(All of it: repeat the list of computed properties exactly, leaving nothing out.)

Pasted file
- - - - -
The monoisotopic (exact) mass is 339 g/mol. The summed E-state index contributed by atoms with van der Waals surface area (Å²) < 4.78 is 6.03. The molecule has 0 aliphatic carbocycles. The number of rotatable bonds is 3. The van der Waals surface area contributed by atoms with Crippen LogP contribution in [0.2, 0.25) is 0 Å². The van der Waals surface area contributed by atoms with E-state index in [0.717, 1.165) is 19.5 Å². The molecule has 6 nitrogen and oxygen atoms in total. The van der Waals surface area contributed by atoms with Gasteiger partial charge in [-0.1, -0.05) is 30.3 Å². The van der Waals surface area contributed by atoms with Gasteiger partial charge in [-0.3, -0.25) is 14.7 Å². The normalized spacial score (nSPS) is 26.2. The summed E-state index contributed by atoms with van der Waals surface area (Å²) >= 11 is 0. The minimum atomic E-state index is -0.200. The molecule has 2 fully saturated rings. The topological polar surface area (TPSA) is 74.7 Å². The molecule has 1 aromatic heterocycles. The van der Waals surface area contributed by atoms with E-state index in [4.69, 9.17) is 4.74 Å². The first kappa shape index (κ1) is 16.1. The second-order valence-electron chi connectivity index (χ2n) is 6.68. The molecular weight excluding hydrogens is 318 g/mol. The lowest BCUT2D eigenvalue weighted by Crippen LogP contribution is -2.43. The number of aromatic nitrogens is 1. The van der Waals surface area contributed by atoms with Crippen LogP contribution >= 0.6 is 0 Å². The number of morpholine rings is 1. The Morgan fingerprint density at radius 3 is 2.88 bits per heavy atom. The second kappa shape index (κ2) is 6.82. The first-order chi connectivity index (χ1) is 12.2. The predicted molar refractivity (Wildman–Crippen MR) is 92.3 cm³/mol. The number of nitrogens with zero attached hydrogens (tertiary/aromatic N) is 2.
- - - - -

The monoisotopic (exact) mass is 339 g/mol. The summed E-state index contributed by atoms with van der Waals surface area (Å²) < 4.78 is 6.03. The molecule has 0 aliphatic carbocycles. The number of rotatable bonds is 3. The van der Waals surface area contributed by atoms with Crippen LogP contribution in [0.2, 0.25) is 0 Å². The van der Waals surface area contributed by atoms with E-state index in [0.717, 1.165) is 19.5 Å². The molecule has 6 nitrogen and oxygen atoms in total. The van der Waals surface area contributed by atoms with Gasteiger partial charge in [-0.1, -0.05) is 30.3 Å². The van der Waals surface area contributed by atoms with Gasteiger partial charge in [-0.3, -0.25) is 14.7 Å². The normalized spacial score (nSPS) is 26.2. The summed E-state index contributed by atoms with van der Waals surface area (Å²) >= 11 is 0. The minimum atomic E-state index is -0.200. The molecule has 2 fully saturated rings. The topological polar surface area (TPSA) is 74.7 Å². The molecule has 1 aromatic heterocycles. The van der Waals surface area contributed by atoms with E-state index in [4.69, 9.17) is 4.74 Å². The first kappa shape index (κ1) is 16.1. The second-order valence-electron chi connectivity index (χ2n) is 6.68. The molecular weight excluding hydrogens is 318 g/mol. The lowest BCUT2D eigenvalue weighted by Crippen LogP contribution is -2.43. The number of aromatic nitrogens is 1. The van der Waals surface area contributed by atoms with Crippen LogP contribution >= 0.6 is 0 Å². The number of morpholine rings is 1. The Morgan fingerprint density at radius 3 is 2.88 bits per heavy atom. The second kappa shape index (κ2) is 6.82. The first-order chi connectivity index (χ1) is 12.2. The predicted molar refractivity (Wildman–Crippen MR) is 92.3 cm³/mol. The number of nitrogens with zero attached hydrogens (tertiary/aromatic N) is 2.